Down an unassuming alleyway next to Seattle’s famed Pike Place Market is a hidden work of art dubbed the Gum Wall or the Wall of Gum. The unexpected and colorful display is an excellent representation of Seattle’s unique charm and character.
Started in the 1990s when local patrons in line for an improv show at Post Alley’s Market Theater stuck their used gum on the wall, the Gum Wall has grown piece by piece to cover an enormous expanse of brick wall and continues to expand down the alleyway. The resulting colors and overall imagery are fascinating.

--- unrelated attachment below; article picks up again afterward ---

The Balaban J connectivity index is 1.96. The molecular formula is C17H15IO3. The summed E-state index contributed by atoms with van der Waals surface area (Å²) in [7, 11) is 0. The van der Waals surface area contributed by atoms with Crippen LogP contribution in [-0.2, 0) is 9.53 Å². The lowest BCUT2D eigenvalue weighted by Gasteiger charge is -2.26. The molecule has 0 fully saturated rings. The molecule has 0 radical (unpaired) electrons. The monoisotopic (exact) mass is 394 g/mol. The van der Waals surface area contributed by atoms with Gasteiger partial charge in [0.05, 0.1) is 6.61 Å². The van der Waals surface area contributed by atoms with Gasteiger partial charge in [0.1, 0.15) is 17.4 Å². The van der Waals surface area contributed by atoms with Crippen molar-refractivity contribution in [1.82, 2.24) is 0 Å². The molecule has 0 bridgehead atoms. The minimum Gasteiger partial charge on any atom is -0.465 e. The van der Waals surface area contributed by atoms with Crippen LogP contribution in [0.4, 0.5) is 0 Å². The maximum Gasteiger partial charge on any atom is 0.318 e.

The stench of decaying and aged chewing gum can be a bit offensive, but the Gum Wall is still an intriguing sight. Some consider the wall to be a monstrosity or a glorification of littering, but to most the Gum Wall stands as a beautiful work of collective art.
For 3 days beginning November 10th, 2015, the Pike Place Market Preservation and Development Authority pressure-washed, scraped, and cleaned the wall for the first time in 20 years… but beginning the very next weekend, locals and tourists collectively started to recreate the wall at the same location as before.